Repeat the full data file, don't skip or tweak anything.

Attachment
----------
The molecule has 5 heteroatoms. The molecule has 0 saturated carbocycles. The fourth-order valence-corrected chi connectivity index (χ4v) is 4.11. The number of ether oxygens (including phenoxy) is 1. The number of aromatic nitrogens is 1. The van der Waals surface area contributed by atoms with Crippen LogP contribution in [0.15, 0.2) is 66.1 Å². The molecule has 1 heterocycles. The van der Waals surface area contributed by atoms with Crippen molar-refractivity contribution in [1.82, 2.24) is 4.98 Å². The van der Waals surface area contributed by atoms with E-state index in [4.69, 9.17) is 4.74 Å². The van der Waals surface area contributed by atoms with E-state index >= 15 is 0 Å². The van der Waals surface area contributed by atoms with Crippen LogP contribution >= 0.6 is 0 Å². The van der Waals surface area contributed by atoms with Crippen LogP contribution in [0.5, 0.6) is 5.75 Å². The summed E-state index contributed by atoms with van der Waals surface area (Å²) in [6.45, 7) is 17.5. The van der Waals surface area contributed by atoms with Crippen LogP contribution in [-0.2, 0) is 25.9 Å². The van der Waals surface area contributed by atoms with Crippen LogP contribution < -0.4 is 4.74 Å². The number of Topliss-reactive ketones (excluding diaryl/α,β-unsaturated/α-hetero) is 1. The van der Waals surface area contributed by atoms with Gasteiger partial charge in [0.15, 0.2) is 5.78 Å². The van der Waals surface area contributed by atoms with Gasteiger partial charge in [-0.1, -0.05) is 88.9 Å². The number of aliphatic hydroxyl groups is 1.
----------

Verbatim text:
The molecule has 5 heteroatoms. The molecule has 0 saturated carbocycles. The fourth-order valence-corrected chi connectivity index (χ4v) is 4.11. The number of ether oxygens (including phenoxy) is 1. The number of aromatic nitrogens is 1. The van der Waals surface area contributed by atoms with Crippen LogP contribution in [0.15, 0.2) is 66.1 Å². The molecule has 1 heterocycles. The van der Waals surface area contributed by atoms with Crippen molar-refractivity contribution in [1.82, 2.24) is 4.98 Å². The van der Waals surface area contributed by atoms with E-state index in [4.69, 9.17) is 4.74 Å². The van der Waals surface area contributed by atoms with E-state index >= 15 is 0 Å². The van der Waals surface area contributed by atoms with Crippen LogP contribution >= 0.6 is 0 Å². The van der Waals surface area contributed by atoms with Crippen LogP contribution in [0.5, 0.6) is 5.75 Å². The summed E-state index contributed by atoms with van der Waals surface area (Å²) in [6.45, 7) is 17.5. The van der Waals surface area contributed by atoms with Crippen LogP contribution in [-0.2, 0) is 25.9 Å². The van der Waals surface area contributed by atoms with Crippen LogP contribution < -0.4 is 4.74 Å². The number of Topliss-reactive ketones (excluding diaryl/α,β-unsaturated/α-hetero) is 1. The van der Waals surface area contributed by atoms with Gasteiger partial charge in [0.15, 0.2) is 5.78 Å². The van der Waals surface area contributed by atoms with Gasteiger partial charge in [-0.1, -0.05) is 88.9 Å². The number of aliphatic hydroxyl groups is 1.